U.S. closing in on recommendation to remove Cuba from state terrorism list
The U.S. State Department is closing in on a decision to recommend removal of Cuba from its list of countries accused of sponsoring terrorism, days before President Barack Obama attends a regional summit with his Cuban counterpart Raul Castro.
Obama ordered the review after announcing a diplomatic breakthrough with Havana on Dec. 17 and has vowed to act quickly once he receives the recommendation, which would mark a major move toward ending five decades of estrangement.
Obama leaves on Wednesday for a trip to Jamaica and then to Panama, where he will participate in the April 10-11 Summit of the Americas and come face-to-face with Castro.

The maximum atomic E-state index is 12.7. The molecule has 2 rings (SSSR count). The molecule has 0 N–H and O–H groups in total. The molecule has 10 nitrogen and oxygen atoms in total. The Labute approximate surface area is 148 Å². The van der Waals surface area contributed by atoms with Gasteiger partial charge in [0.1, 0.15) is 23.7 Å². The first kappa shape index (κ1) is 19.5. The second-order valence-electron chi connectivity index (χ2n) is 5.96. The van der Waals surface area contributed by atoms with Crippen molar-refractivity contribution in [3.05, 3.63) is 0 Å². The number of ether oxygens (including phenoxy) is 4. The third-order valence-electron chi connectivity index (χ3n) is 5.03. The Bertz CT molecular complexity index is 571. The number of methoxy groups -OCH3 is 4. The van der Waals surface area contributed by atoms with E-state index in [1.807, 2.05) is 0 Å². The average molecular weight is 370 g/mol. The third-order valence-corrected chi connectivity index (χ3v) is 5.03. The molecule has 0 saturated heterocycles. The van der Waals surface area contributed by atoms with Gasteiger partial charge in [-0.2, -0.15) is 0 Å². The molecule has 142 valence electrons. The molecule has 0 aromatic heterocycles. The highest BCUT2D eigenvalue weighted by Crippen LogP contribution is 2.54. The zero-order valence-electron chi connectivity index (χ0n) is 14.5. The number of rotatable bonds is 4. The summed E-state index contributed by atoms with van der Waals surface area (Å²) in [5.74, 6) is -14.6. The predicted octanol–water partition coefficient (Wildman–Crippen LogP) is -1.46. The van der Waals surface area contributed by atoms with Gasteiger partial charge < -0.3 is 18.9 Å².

A U.S. official told Reuters the State Department could send its conclusions to Obama this week calling for the Communist-ruled island to be taken off the blacklist.
Cuba’s presence on the state-sponsored terror list has been a major stumbling block to efforts to restore relations and re-establish embassies. Havana has flatly demanded its removal before diplomatic ties can be restored.
Cuba was added to the list of terrorism sponsors – a distinction it has shared with Iran, Sudan and Syria – in 1982, when it was aiding Marxist insurgencies in Colombia and elsewhere.
Two U.S. officials close to the matter said an inter-agency team carrying out the review was under pressure from high levels of the administration to wrap up their investigation. But the officials said the exact timing was still being worked out and further delays were possible.
White House spokesman Josh Earnest told reporters that the State Department process would likely “move to the next stage relatively soon” but said he “wouldn’t necessarily expect a final decision in the next day or two,” suggesting that Obama would still need some time to consider the matter.